Alfred Sant’s report on EU’s economic priorities approved
A report on the EU’s economic priorities for 2017 presented by Maltese MEP Alfred Sant was adopted by the Committee for Economic and Monetary Affairs of the European Parliament.
The report was prepared against a backdrop of low domestic investments, a lower than expected growth forecast, economic uncertainty deriving inter alia from the UK-referendum and troubled relations with Russia and high youth unemployment.
The Report invites the European Commission to give priority to measures that reduce the obstacles to greater investment flows, especially in the fields of energy, transport, communications and the digital economy.
The Report was discussed and voted in Committee with 39 votes in favour, 14 against and four abstentions.
The Report also fully supports attempts to ensure greater national ownership in the formulation and implementation of country specific recommendations. To further encourage this, CSRs should be clearly defined around a limited number of EU priorities and with close involvement of national parliaments and regional and local authorities.
The report calls on the member states to ensure a proper democratic scrutiny of their National Reform Programmes in their national parliaments. The Report also deplores that the objective of reducing poverty in the EU will not be met.
As Rapporteur, Dr Sant opened and closed the debate.
“The theme of investment, or its lack, within the overall thrust of the CSRs is central to the ongoing dilemma faced by eurozone economies and the rest of the EU. It is quite likely central to the major capitalist economies. Investment dearth is a main reason why European growth rates have remained unimpressive.
“So it is in the interest of us all to reflect on this problem and to focus on how we can reverse the reluctance to invest. This investment dearth does not relate only to the eurozone. It also relates to the capitalist economy model and the global capitalist economy as a whole, especially the US,” Dr Sant told ECON.
Dr Sant said that the implementation of CSRs, not least where investment initiatives are concerned, is highly dependent on subnational and regional authorities. This is so to a greater extent than I believed when setting out to prepare the present draft.
As now tabled, it recognises the role of subnational and regional authorities in the implementation of CSRs. The greater involvement of these authorities could indeed hopefully help bridge the ownership and implementation gap between the recommendations as set in Brussels, and the measures undertaken in national capitals to satisfy the requirements of the European semester.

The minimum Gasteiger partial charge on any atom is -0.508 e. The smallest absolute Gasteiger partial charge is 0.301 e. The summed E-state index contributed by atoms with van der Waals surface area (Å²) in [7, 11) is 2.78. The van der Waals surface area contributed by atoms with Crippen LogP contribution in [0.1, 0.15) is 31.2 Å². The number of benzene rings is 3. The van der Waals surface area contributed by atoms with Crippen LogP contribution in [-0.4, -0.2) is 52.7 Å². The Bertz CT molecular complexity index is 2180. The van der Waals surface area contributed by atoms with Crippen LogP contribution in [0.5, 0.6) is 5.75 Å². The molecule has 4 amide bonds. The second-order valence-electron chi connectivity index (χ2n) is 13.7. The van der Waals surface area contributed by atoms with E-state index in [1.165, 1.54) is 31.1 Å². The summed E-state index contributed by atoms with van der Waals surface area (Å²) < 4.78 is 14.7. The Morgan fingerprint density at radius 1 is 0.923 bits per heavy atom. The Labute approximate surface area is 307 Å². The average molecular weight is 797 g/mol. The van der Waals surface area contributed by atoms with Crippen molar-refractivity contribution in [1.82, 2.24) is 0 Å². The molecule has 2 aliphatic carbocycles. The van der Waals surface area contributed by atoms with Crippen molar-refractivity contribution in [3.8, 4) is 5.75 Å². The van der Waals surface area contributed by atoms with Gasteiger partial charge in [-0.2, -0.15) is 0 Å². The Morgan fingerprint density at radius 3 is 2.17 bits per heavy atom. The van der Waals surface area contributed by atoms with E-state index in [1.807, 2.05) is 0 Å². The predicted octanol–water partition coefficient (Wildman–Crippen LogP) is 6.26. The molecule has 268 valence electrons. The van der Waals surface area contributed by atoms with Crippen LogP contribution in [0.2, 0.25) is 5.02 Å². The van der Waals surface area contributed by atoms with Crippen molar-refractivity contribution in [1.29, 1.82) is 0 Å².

The report will now be submitted for discussion and approval at the Plenary of the European Parliament in Strasbourg. “EU citizens want to have access to more films, songs, books, and TV channels. Modernising EU rules to give consumers more choice of content reflects the aspirations of citizens and a must in the internet age. This is precisely what I will be pushing for as Rapporteur.”
MEP Therese Comodini Cachia from the EPP Group made these remarks after being appointed Rapporteur by the Committee on Legal Affairs in the European Parliament.
Comodini Cachia remarked that such reform will not only make a much wider catalogue of content accessible to consumers but also make it easier for students, teachers and schools to access digital material, support researchers in public mission projects in their work and improve the preservation of cultural heritage.
Moreover, the reform will aim to facilitate access to published work for persons who are blind or visually impaired to access books and other content in formats that are accessible to them.
Comodini Cachia emphasised that more investment in the creative and cultural industries was needed. She reiterated that “without creators, consumers cannot have access to content and thus their work must be recognised and valued.”
Over the next weeks Comodini Cachia will continue to meet stakeholders in Malta and Brussels to ensure that the reform works in digital lifestyles. She encouraged stakeholders to come forward with their proposals.
Therese Comodini Cachia has extensive experience in the sector and has already served as EPP Group rapporteur on relevant EU directives. The reform of the sector is a much expected step as current EU rules date back to 2001 and do not reflect the realities of the internet era and the rapidly-changing behaviour of viewers online.